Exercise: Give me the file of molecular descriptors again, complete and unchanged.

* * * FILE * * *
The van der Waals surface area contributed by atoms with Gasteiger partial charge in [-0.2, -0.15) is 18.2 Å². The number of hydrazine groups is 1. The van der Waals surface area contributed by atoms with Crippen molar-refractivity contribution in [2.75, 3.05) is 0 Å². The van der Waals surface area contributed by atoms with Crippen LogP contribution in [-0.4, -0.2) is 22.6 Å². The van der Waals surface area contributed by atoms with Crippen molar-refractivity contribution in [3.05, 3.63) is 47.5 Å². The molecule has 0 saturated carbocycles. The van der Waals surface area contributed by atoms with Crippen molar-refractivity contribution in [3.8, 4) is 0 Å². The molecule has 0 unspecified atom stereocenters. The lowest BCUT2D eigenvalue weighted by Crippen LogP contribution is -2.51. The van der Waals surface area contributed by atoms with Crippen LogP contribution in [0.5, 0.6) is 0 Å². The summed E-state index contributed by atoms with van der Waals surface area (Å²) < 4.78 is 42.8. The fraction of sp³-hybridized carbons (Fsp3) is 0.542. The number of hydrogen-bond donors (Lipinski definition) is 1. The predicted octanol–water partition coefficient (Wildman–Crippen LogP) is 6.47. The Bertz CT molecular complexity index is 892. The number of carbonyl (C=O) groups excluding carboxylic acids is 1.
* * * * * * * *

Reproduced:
The van der Waals surface area contributed by atoms with Gasteiger partial charge in [-0.2, -0.15) is 18.2 Å². The number of hydrazine groups is 1. The van der Waals surface area contributed by atoms with Crippen molar-refractivity contribution in [2.75, 3.05) is 0 Å². The van der Waals surface area contributed by atoms with Crippen LogP contribution in [-0.4, -0.2) is 22.6 Å². The van der Waals surface area contributed by atoms with Crippen molar-refractivity contribution in [3.05, 3.63) is 47.5 Å². The molecule has 0 saturated carbocycles. The van der Waals surface area contributed by atoms with Crippen molar-refractivity contribution in [3.8, 4) is 0 Å². The molecule has 0 unspecified atom stereocenters. The lowest BCUT2D eigenvalue weighted by Crippen LogP contribution is -2.51. The van der Waals surface area contributed by atoms with Crippen LogP contribution in [0.5, 0.6) is 0 Å². The summed E-state index contributed by atoms with van der Waals surface area (Å²) < 4.78 is 42.8. The fraction of sp³-hybridized carbons (Fsp3) is 0.542. The number of hydrogen-bond donors (Lipinski definition) is 1. The predicted octanol–water partition coefficient (Wildman–Crippen LogP) is 6.47. The Bertz CT molecular complexity index is 892. The number of carbonyl (C=O) groups excluding carboxylic acids is 1.